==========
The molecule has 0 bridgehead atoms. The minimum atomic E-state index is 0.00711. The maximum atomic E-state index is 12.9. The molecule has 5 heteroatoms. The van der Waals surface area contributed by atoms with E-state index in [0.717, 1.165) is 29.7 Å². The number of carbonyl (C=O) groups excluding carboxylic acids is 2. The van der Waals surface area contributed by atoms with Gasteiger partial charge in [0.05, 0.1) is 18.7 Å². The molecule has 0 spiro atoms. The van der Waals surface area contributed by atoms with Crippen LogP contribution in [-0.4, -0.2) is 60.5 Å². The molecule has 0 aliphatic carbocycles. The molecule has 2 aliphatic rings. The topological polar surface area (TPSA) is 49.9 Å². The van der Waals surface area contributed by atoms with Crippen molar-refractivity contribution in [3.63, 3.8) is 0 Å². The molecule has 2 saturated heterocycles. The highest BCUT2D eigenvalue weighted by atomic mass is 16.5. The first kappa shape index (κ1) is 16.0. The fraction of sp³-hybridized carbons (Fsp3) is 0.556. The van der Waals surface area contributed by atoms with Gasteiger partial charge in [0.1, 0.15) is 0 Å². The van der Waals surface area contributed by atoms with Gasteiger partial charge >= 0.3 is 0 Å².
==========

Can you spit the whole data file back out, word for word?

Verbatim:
The molecule has 0 bridgehead atoms. The minimum atomic E-state index is 0.00711. The maximum atomic E-state index is 12.9. The molecule has 5 heteroatoms. The van der Waals surface area contributed by atoms with E-state index in [0.717, 1.165) is 29.7 Å². The number of carbonyl (C=O) groups excluding carboxylic acids is 2. The van der Waals surface area contributed by atoms with Gasteiger partial charge in [0.05, 0.1) is 18.7 Å². The molecule has 0 spiro atoms. The van der Waals surface area contributed by atoms with Crippen LogP contribution in [-0.4, -0.2) is 60.5 Å². The molecule has 0 aliphatic carbocycles. The molecule has 2 aliphatic rings. The topological polar surface area (TPSA) is 49.9 Å². The van der Waals surface area contributed by atoms with Crippen molar-refractivity contribution in [3.63, 3.8) is 0 Å². The molecule has 2 saturated heterocycles. The highest BCUT2D eigenvalue weighted by atomic mass is 16.5. The first kappa shape index (κ1) is 16.0. The fraction of sp³-hybridized carbons (Fsp3) is 0.556. The van der Waals surface area contributed by atoms with Gasteiger partial charge in [0.1, 0.15) is 0 Å². The van der Waals surface area contributed by atoms with Gasteiger partial charge >= 0.3 is 0 Å².